Appraisals stop some home sales as market heats up
A young couple, both doctors, thought they had themselves a deal when the owners of a Windermere house agreed in January to sell it for $460,000 – $15,000 below the asking price.
But then the property appraisal came back for $130,000 less than the buyer and seller had agreed the house was worth. That killed the deal.
“My buyers went and bought something else,” Lake Mary real-estate broker Nancy Pombo said. “And those people who were selling that house were looking at buying another house – they wanted to downsize.” Instead, they took the house off the market.
“It’s like a chain reaction,” she said, “and it’s affecting buyers and sellers.”
Mortgage companies routinely require appraisals on home purchases to help ensure that a lender can get its money back if a buyer later defaults on the loan and the lender has to sell the property. But appraisals are particularly challenging in a fast-changing market, such as the current one, because they are based on previous sales.
In the core Orlando market, for example, resale prices have risen more than 10 percent in just the past six months – more than they usually increase during an entire year when the market is stable.
“Buyers and sellers are agreeing to prices that haven’t been supported with current sales,” said Brian Watkins, president of Accusured Management LLC, a residential-real-estate appraisal-management company based in Longwood. “The appraisal may be $4,000 down from the sales price, and each side [buyer and seller] ends up compromising on something.”
No one tracks the gaps between appraised values and contract prices on home sales, but in a survey released in January of 3,586 real-estate agents nationwide, about 10 percent of the agents reported sales that had been canceled during the previous three months because of appraisal problems; 10 percent also reported that sales prices had been driven down by appraisals; and 10 percent blamed appraisals for delaying some deals.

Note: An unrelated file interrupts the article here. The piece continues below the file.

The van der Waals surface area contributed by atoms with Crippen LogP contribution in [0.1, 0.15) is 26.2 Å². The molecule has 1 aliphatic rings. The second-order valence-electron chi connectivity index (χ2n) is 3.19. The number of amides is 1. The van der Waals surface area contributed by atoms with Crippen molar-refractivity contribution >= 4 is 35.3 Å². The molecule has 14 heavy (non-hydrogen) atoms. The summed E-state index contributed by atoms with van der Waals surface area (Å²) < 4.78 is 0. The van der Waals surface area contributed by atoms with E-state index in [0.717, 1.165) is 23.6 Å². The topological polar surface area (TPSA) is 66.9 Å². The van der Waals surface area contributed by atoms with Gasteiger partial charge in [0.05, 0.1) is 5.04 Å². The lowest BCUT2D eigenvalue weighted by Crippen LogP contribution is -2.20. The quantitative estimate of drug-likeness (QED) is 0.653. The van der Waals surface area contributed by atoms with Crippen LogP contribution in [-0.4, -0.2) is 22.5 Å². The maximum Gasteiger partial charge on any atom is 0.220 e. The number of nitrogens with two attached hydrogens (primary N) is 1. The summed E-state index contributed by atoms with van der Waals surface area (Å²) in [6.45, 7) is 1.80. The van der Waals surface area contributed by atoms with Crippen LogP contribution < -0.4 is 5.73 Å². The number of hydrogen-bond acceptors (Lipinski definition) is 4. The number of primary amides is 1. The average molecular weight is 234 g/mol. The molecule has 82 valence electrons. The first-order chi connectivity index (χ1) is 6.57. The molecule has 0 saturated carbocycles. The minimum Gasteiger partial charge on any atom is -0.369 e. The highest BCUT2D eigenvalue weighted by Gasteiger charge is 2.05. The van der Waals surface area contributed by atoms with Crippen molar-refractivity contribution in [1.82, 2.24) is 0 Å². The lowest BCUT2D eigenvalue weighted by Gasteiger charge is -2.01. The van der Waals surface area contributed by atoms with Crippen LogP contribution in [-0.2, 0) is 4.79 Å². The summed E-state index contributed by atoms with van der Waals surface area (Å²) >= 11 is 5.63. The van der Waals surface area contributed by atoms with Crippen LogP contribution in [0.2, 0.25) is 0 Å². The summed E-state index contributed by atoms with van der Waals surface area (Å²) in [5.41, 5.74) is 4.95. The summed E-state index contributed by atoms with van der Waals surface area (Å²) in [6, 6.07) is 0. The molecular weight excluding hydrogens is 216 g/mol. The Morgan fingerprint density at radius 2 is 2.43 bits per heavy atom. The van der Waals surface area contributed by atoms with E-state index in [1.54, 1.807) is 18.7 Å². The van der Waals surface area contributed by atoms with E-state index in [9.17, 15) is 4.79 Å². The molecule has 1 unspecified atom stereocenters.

Appraisers know that home values are rising again, but they’re reluctant to demonstrate that in their appraisals for fear of push-back from lenders, according to the survey, issued by the National Association of Realtors.
Joyce Potts, a longtime Orlando appraiser, said the industry has come full circle from the days leading up to the peak of the frenzied real-estate market in 2007 – a time when banks sometimes suggested to appraisers what the value of a house should be so that the loan would be approved.
“Most appraisers didn’t know how to start if they didn’t have a prescribed number to hit. … When banks were rewarding appraisers for hitting the number, it exacerbated the [housing] bubble,” Potts said.
“Now we’re going in the entire opposite direction.”
Appraisal reforms swept the nation in 2009 after New York State’s then-attorney general, Andrew Cuomo, filed a complaint against an appraisal company, which ultimately led Fannie Mae and Freddie Mac to implement what they called the Home Valuation Code of Conduct.
The code sought to distance appraisers from lenders by putting “appraisal-management” companies between them. The Dodd-Frank Wall Street Reform and Consumer Protection Act of 2010 replaced the code with standards that now allow lenders to establish their own appraisal-management firms, though the law continued to call for a firewall between appraisers and lenders.
New homes for sale can be particularly challenging for appraisers because newly built houses have been increasing so much in price.
“With low interest rates, builders are trying to expand their profit margins. And the cost of labor has gone up because there are not as many people available to do the [construction] work,” said Sean Calegan, owner of A.A. Appraisals Inc. in Oviedo.
Also, buyers are often willing to pay a premium for a home that is completely new and can be customized, he said. But appraisers, to protect against a builder setting artificially inflated prices within a new-home community, will use resold homes and houses sold by competing builders as the comparable sales in their report, he added.
Watkins, owner of the Longwood appraisal-management company, said homebuilders complain that it’s unfair for appraisers to set the value of a new house based on prices paid for nearby foreclosed and “short-sale” homes. But some areas are so saturated with such distress sales, he said, that they do define the neighborhood.
“If the market is riddled with foreclosures, then that’s what’s setting the market pace,” he said. “The rule of thumb is: Whatever the majority of sales are, that’s what you’re going to try to use for comparables.”
The Orlando Sentinel (Orlando, Fla.), Mary Shanklin. Distributed by MCT Information Services.
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